Trends in seabird numbers are the results of what their populations have been subjected to, but not a very accurate indicator of their present status. Researchers have now developed and presented a new indicator for population status based on data for their productivity. The approach may be the start of a more extensive and precise method for assessing the status of seabirds and the marine ecosystems they depend on.

Seabirds as indicators

Vertebrate populations are often monitored as part of broader assessments of ecosystem status, where they are expected to provide information on the ability of the ecosystem to support higher-level predators. However, because many vertebrates are long-lived and often only subsets of their populations can be monitored, abundance may not be sufficiently responsive to ecosystem status to provide early warnings of impending changes. Marine birds are often used as indicators of ecosystem status, but, due to their long lifespan and delayed recruitment to the breeding population, changes in abundance are generally slow and often difficult to interpret. Their breeding productivity is, however, also widely monitored and much more responsive to ecosystem status, but the relevance of variation in productivity may be difficult to assess.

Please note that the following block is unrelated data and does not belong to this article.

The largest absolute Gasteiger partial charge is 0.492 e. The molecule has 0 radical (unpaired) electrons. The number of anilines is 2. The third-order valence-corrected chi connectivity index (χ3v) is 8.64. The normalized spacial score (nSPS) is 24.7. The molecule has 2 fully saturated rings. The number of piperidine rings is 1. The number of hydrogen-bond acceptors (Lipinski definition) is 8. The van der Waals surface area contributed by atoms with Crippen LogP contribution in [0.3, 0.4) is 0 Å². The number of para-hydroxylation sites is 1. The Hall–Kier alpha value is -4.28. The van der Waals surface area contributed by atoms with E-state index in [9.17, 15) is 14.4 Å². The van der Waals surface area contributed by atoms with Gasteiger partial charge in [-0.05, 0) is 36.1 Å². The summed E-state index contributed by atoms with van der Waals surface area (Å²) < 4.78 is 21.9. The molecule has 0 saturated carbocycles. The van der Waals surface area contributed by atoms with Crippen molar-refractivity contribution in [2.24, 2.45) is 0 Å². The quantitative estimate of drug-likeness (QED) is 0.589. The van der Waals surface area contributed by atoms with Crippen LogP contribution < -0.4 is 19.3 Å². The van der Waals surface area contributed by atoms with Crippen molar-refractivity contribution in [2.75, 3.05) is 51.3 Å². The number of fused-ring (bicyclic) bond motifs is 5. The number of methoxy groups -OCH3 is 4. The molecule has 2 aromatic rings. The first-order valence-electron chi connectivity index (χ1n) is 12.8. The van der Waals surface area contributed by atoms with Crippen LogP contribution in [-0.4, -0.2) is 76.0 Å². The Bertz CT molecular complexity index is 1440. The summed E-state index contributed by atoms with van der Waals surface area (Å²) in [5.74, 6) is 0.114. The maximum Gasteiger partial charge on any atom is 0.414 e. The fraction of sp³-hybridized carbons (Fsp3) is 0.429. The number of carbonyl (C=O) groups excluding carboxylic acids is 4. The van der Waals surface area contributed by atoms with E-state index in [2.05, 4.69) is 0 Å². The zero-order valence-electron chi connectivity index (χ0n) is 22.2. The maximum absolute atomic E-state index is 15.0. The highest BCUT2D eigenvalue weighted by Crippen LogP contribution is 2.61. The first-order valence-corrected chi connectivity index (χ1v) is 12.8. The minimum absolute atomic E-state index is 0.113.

Integrating breeding productivity

The researchers behind a new study published in the journal Ibis propose a model-based indicator that integrates monitoring of breeding productivity with published estimates of adult survival rates through demographic matrix models. The metric of the proposed indicator is the expected population growth rate, given the observed level of breeding productivity and unchanged survival. This expected growth rate is then compared with a threshold derived from the criteria employed for red-listing of threatened species by the International Union for the Conservation of Nature. The researchers demonstrate the suggested approach using data from black-legged kittiwakes (Rissa tridactyla) in the Greater North Sea region, NW Europe. Their proposed indicator shows that the current level of breeding productivity is expected to lead to a population decline of 3–4% per year, which is equivalent to a red-list status as Endangered for the black-legged kittiwakes in this region.

Already implemented

The indicator approach is used in OSPAR’s Quality Status Report 2023 and is expected to be used by EU member states for further reporting under the Marine Strategy Framework Directive. It represents a major step forward in assessing the status of marine bird populations. According to the authors behind the article, the ideal next step would be to develop a coherent Integrated Population Modelling (IPM) framework that would allow inclusion of all data on population abundance and demography collected across the large and diverse marine ecosystems involved.

Read the article:

Two banded, adult black-legged kittiwakes with a one-year-old. Photo © Tycho Anker-Nilssen
Black-legged kittiwakes don’t mind nesting in inhabited areas if conditions are favourable, like here on Røst in Northern Norway. This photo shows two adult, ringed individuals alongside a one-year-old youngster.
Photo © Tycho Anker-Nilssen
Black-legged kittiwakes with chicks in nests. Photo © Hanne Pilskog
The black-legged kittiwake may lay a clutch of up to three eggs, but it is rare that all the chicks survive to fledging age.
Photo © Hanne Pilskog

Contact person: Tycho Anker-Nilssen, NINA